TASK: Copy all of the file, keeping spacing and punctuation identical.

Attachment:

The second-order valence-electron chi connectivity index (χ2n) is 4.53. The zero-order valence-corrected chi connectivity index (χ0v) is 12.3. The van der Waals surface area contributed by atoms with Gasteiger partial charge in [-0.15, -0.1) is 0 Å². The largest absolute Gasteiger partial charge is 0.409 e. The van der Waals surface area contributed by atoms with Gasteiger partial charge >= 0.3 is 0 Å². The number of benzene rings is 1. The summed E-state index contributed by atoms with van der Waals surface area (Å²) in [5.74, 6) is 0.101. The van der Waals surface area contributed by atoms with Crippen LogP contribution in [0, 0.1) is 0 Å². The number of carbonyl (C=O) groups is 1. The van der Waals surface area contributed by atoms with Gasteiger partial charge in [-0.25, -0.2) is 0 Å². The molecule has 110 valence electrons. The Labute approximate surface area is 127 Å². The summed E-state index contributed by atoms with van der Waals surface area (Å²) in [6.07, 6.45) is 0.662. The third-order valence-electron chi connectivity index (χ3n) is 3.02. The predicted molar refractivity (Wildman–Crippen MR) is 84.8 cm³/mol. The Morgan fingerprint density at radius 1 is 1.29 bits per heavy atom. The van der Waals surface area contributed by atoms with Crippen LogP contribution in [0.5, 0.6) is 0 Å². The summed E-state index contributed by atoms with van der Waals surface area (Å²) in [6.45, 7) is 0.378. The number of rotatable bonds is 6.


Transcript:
The second-order valence-electron chi connectivity index (χ2n) is 4.53. The zero-order valence-corrected chi connectivity index (χ0v) is 12.3. The van der Waals surface area contributed by atoms with Gasteiger partial charge in [-0.15, -0.1) is 0 Å². The largest absolute Gasteiger partial charge is 0.409 e. The van der Waals surface area contributed by atoms with Gasteiger partial charge >= 0.3 is 0 Å². The number of benzene rings is 1. The summed E-state index contributed by atoms with van der Waals surface area (Å²) in [5.74, 6) is 0.101. The van der Waals surface area contributed by atoms with Crippen LogP contribution in [0, 0.1) is 0 Å². The number of carbonyl (C=O) groups is 1. The van der Waals surface area contributed by atoms with Gasteiger partial charge in [-0.25, -0.2) is 0 Å². The molecule has 110 valence electrons. The Labute approximate surface area is 127 Å². The summed E-state index contributed by atoms with van der Waals surface area (Å²) in [6.07, 6.45) is 0.662. The third-order valence-electron chi connectivity index (χ3n) is 3.02. The predicted molar refractivity (Wildman–Crippen MR) is 84.8 cm³/mol. The Morgan fingerprint density at radius 1 is 1.29 bits per heavy atom. The van der Waals surface area contributed by atoms with Crippen LogP contribution in [0.5, 0.6) is 0 Å². The summed E-state index contributed by atoms with van der Waals surface area (Å²) in [6.45, 7) is 0.378. The number of rotatable bonds is 6.